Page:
Over the years, both in my work as an engineer in designing and creating buildings and as an aspiring comic and poet, I’ve come to realize how time is one of the most undervalued and under-appreciated commodities.
I still remember an example of this from a 2003 engineering project…
I had heard that my client was unhappy with the cost of an engineering design I had led. He was apparently so unhappy that he was even considering changing to another firm. This had never happened to me before and I therefore knew I had to do my very best to remedy the situation. I also knew that I had to repair our relationship because there was clearly a breakdown in communication between us.
My task was complicated by the fact that he was out of the office recovering from dental surgery. Obviously, his dental pain and his concern over the cost of the design were additive. I couldn’t stop the dental pain, but I could help with the pain that the design was causing.
So, knowing he was now at home recovering, I called him to see if his dental pain had eased enough for me to come and visit with him. He agreed and so I went to his home, a very unusual thing to do with a purely business acquaintance. I wanted to try and understand the reasons he was unhappy with my work.
We proceeded to spend a whole day together talking about life in general, his concerns about the project and looking at the design work we had done for him. We invested a lot of time together in trying to understand what would make the design work for both of us. In his kitchen, we rolled out drawings and sketched ideas. Finally, we came up with a plan that he felt balanced his budget with the potential of the project. When his wife arrived home, she invited me to stay for dinner and, by the time we had finished dinner, I’d been there around 12 hours.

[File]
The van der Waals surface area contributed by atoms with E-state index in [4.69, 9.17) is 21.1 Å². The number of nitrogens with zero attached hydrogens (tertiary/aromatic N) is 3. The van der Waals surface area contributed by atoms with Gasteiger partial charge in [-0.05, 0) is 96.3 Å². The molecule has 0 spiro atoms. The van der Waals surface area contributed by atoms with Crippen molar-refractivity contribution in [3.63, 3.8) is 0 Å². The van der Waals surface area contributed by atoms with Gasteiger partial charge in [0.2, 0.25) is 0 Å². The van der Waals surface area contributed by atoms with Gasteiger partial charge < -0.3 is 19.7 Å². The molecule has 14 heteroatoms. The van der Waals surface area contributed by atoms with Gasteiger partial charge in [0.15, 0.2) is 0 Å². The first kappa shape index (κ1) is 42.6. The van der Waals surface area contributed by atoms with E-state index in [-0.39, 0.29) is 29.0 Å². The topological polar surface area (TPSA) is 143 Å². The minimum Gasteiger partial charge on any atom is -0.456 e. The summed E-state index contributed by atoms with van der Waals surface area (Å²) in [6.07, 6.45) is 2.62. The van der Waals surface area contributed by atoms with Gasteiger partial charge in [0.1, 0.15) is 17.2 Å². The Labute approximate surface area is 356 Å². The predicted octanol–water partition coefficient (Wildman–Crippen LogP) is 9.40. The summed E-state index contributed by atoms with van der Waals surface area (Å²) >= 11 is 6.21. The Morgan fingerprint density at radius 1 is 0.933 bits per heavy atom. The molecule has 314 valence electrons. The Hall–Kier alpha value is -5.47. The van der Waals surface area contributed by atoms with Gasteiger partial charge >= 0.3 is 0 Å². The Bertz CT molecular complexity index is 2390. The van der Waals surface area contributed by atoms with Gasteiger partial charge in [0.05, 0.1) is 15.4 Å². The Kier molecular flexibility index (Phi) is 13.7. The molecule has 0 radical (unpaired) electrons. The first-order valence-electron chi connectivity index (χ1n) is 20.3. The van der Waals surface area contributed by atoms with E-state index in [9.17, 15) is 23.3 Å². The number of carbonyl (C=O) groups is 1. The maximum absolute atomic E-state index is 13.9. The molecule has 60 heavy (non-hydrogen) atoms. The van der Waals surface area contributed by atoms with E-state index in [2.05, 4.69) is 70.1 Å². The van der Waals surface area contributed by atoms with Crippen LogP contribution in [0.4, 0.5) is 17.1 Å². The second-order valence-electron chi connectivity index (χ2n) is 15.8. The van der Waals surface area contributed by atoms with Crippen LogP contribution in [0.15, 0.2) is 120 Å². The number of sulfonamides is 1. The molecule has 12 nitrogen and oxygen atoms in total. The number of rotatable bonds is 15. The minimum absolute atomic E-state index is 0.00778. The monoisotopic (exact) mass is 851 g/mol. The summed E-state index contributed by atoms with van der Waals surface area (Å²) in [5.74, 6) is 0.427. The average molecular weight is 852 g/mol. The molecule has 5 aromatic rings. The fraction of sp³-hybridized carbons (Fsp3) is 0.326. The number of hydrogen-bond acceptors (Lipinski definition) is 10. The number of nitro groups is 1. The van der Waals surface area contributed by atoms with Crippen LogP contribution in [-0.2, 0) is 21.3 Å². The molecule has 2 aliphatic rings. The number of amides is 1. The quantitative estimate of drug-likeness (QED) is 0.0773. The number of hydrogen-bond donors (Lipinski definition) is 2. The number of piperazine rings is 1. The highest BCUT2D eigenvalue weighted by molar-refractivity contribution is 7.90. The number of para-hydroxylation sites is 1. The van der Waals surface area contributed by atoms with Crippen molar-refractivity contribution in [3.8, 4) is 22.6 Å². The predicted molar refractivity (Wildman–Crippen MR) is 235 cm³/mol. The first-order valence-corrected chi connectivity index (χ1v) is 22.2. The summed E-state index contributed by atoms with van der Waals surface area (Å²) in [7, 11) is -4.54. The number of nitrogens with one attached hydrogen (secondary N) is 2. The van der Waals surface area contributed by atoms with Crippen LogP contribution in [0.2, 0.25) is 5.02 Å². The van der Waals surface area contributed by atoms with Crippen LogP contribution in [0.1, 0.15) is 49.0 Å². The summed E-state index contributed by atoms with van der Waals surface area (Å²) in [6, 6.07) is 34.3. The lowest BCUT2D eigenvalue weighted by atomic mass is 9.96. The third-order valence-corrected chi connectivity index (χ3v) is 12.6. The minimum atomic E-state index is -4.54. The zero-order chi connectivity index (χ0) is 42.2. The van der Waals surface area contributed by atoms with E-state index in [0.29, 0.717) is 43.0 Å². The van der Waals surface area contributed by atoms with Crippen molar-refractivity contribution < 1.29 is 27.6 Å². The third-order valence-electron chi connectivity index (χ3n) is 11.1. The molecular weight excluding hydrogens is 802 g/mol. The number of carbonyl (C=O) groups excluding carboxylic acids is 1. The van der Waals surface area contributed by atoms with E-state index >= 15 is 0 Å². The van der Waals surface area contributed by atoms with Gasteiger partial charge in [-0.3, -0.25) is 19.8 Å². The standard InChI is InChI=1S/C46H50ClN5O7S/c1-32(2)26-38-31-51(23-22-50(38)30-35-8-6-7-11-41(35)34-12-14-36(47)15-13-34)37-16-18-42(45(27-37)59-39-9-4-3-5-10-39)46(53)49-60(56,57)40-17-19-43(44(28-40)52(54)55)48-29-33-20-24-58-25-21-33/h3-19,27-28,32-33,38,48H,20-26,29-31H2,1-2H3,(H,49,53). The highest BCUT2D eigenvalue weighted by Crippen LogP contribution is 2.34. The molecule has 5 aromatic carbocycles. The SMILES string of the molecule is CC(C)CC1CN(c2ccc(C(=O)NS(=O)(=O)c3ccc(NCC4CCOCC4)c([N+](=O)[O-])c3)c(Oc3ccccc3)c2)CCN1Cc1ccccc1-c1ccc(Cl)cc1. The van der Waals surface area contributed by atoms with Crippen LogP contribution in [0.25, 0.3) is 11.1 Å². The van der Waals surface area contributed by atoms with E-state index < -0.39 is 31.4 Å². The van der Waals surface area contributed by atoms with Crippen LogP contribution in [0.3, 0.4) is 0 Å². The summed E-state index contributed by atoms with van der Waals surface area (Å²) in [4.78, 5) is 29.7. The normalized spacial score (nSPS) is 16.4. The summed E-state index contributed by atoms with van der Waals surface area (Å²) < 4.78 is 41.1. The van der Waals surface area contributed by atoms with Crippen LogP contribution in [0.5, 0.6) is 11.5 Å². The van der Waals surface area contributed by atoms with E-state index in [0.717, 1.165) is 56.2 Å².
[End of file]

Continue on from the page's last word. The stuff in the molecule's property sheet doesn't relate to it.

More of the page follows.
To this day, whenever we see one another, he reminds me of that day and he continues to marvel that I cared enough to spend so much time to build a relationship and to come up with a solution we both believed in. That time we spent together just couldn’t have been more valuable to both of us.
My gift to him was not my knowledge it was my time. His gift to me was continuing to be a valued ongoing client. Our joint gift to one another was a business and personal relationship we will always cherish.
Time and Relationships…
Of course, those who know my blogs also realize I have a habit of taking these observations about business and applying them to relationships.
You will also know that I’m preoccupied with being in love because I believe that our purpose in life is to love and be loved.
Falling in love takes time. To love someone, you need to get to know and learn more about that person. How else can you create a deep connection on an emotional level? Time spent together builds a relationship and time apart can damage that relationship.
Time matter in work and in relationships and its can be recreated.. It’s a precious diminishing asset for all of us.
So, let’s talk about time…
Today, through mobile devices, we have the ability to answer anyone from anywhere at any time. There is a mistaken belief that speed of response equals attentiveness. But, in my experience, this just isn’t true.
Let’s take two examples, one in business and one in personal life.
Assume a client asks me a complicated question that I could probably answer immediately. But, if I do, what might be the client’s perception of the value of my answer? Experience has taught me that it might suggest that I haven’t thought through the question adequately. In a client’s mind, to solve a problem needs some work, which, in turn, needs some time. By taking that time, I am both reassuring my client that I’m not being superficial and I’m giving myself the time to fully consider the issues and provide an answer that blends my knowledge and experience.
In personal life, the more time you are together, the stronger will be the connection. Here we face the tension between direct communication and using digital options like texts or emails. Digital communication lacks the emotional connection that a phone call or physical presence gives. There is a communication hierarchy with direct verbal communication and physical presence at the top of that hierarchy.
Of course, there are always exceptions to this. For example, if you are a poet and writer, as I try to be from time to time, the emotional connection writing creates and the time might create a value that my physical presence could never come close to equaling.
My gift to you…
So my gift to you is this.
Value your time, genuinely consider it, being present is a wonderful gift, use it wisely. But texting someone else while being present is worse that not being present.
Use the phone whenever emotion is involved, text and email inevitably make matters worse.
Time is a limited gift and a valuable commodity, you can’t buy or sell it and it’s value increases with age. So learn from the experience of others and use your time wisely.